Money Can't Buy You
Love, and At Least In the USA, It Can't Buy You Health Either.
The question is...WHY? If we spend over
two trillion dollars a year on health, the largest expenditure
by far by any nation on the face of the earth, shouldn't we have
by far the best results? It would be shocking for most to
discover that the opposite is actually true. We're not third
or seventh, or even tenth...we are an abysmal FORTY-SECOND in
longevity among the nations of the world. Believe it or
not, Cuba is actually ranked 41st overall, just ahead of us.
Perhaps even more alarming, is that the
United States has a higher rate of infant mortality than most
other developed countries. In infant mortality, the United
States ranks forty-first behind most developed Asian countries,
Europe and even Cuba. The average infant mortality in the United
States is 6.8 deaths per 1,000 births. And before you start
thinking that infant deaths make up the chief cause of our
lowered life expectancy, understand that even when excluding
deaths during the first year of life, America still ranks a
dismal 42nd in longevity.
Below is the referenced article from the Associated Press. Take
time to read it and it may open your eyes to the truth, and
correct the myth that the USA has "the best healthcare system in
the world". Hopefully the more people that discover the actual
facts, the more action will be taken to focus on improving our
healthcare, and not on discovering new and creative ways to
spend money ineffectually.
Here is a
great link to a site that will interactively show you the
shocking statistics. You can compare the USA with any other
Study: U.S. Slipping Down Life Expectancy Rankings
Sunday , August 12, 2007
Americans are living longer than ever, but not as long as people
in 41 other countries.
For decades, the United States has been slipping in
international rankings of life expectancy, as other countries
improve health care, nutrition and lifestyles.
Countries that surpass the U.S. include Japan and most of
Europe, as well as Jordan, Guam and the Cayman Islands.
"Something's wrong here when one of the richest countries in the
world, the one that spends the most on health care, is not able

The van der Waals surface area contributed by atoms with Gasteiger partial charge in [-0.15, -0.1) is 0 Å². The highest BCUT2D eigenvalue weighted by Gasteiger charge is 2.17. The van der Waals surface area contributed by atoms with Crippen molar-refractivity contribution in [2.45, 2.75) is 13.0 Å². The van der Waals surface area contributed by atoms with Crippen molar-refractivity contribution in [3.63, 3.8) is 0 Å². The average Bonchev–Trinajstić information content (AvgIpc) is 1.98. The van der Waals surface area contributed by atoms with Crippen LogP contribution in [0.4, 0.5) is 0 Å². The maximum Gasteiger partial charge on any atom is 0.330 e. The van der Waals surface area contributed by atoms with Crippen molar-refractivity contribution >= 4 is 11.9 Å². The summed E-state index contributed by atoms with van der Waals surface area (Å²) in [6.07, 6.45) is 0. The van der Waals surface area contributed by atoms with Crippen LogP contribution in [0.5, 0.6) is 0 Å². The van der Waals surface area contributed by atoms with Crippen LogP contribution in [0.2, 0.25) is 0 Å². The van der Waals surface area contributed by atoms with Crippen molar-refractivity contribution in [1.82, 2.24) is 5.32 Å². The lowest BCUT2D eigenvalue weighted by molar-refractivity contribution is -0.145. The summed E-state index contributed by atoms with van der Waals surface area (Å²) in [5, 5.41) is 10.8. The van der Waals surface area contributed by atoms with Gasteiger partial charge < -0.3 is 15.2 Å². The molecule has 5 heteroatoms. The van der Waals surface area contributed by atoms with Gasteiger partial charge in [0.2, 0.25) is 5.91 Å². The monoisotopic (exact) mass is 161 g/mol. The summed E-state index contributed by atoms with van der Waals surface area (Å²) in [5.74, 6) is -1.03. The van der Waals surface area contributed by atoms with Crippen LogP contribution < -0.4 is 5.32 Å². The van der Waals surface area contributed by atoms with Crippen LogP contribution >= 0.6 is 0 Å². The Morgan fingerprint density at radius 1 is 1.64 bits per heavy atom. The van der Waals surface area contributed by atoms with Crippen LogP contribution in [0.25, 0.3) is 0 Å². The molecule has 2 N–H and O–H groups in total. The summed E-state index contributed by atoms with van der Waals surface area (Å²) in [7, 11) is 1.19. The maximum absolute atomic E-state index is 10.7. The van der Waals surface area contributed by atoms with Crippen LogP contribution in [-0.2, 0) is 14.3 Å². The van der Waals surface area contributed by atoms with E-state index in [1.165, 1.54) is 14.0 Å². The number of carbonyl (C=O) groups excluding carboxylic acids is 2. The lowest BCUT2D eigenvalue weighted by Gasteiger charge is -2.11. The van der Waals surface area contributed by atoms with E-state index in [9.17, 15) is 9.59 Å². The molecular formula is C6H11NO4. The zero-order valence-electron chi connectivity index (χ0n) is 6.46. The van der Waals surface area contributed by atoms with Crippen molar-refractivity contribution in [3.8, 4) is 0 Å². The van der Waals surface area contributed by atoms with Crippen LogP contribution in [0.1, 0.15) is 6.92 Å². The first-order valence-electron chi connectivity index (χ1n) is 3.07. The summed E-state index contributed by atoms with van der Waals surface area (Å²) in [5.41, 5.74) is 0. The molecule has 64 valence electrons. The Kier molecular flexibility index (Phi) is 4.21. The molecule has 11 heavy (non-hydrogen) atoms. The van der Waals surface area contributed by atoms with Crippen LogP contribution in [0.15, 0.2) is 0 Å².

to keep up with other countries," said Dr. Christopher Murray,
head of the Institute for Health Metrics and Evaluation at the
University of Washington.
A baby born in the United States in 2004 will live an average of
77.9 years. That life expectancy ranks 42nd, down from 11th two
decades earlier, according to international numbers provided by
the Census Bureau and domestic numbers from the National Center
for Health Statistics.
Andorra, a tiny country in the Pyrenees mountains between France
and Spain, had the longest life expectancy, at 83.5 years,
according to the Census Bureau. It was followed by Japan, Macau,
San Marino and Singapore.
The shortest life expectancies were clustered in Sub-Saharan
Africa, a region that has been hit hard by an epidemic of HIV
and AIDS, as well as famine and civil strife. Swaziland has the
shortest, at 34.1 years, followed by Zambia, Angola, Liberia and
Researchers said several factors have contributed to the United
States falling behind other industrialized nations. A major one
is that 45 million Americans lack health insurance, while Canada
and many European countries have universal health care, they
But "it's not as simple as saying we don't have national health
insurance," said Sam Harper, an epidemiologist at McGill
University in Montreal. "It's not that easy."
Among the other factors:
— Adults in the United States have one of the highest obesity
rates in the world. Nearly a third of U.S. adults 20 years and
older are obese, while about two-thirds are overweight,
according to the National Center for Health Statistics.
"The U.S. has the resources that allow people to get fat and
lazy," said Paul Terry, an assistant professor of epidemiology
at Emory University in Atlanta. "We have the luxury of choosing
a bad lifestyle as opposed to having one imposed on us by hard
— Racial disparities. Black Americans have an average life
expectancy of 73.3 years, five years shorter than white
Black American males have a life expectancy of 69.8 years,
slightly longer than the averages for Iran and Syria and
slightly shorter than in Nicaragua and Morocco.
— A relatively high percentage of babies born in the U.S. die
before their first birthday, compared with other industrialized
Forty countries, including Cuba, Taiwan and most of Europe had
lower infant mortality rates than the U.S. in 2004. The U.S.
rate was 6.8 deaths for every 1,000 live births. It was 13.7 for
Black Americans, the same as Saudi Arabia.
"It really reflects the social conditions in which African
American women grow up and have children," said Dr. Marie C.
McCormick, professor of maternal and child health at the Harvard
School of Public Health. "We haven't done anything to eliminate
Another reason for the U.S. drop in the ranking is that the
Census Bureau now tracks life expectancy for a lot more
countries — 222 in 2004 — than it did in the 1980s. However,
that does not explain why so many countries entered the rankings
with longer life expectancies than the United States.
Murray, from the University of Washington, said improved access
to health insurance could increase life expectancy. But, he
predicted, the U.S. won't move up in the world rankings as long
as the health care debate is limited to insurance.
Policymakers also should focus on ways to reduce cancer, heart
disease and lung disease, said Murray. He advocates stepped-up
efforts to reduce tobacco use, control blood pressure, reduce
cholesterol and regulate blood sugar.
"Even if we focused only on those four things, we would go along
way toward improving health care in the United States," Murray
said. "The starting point is the recognition that the U.S. does
not have the best health care system. There are still an awful
lot of people who think it does."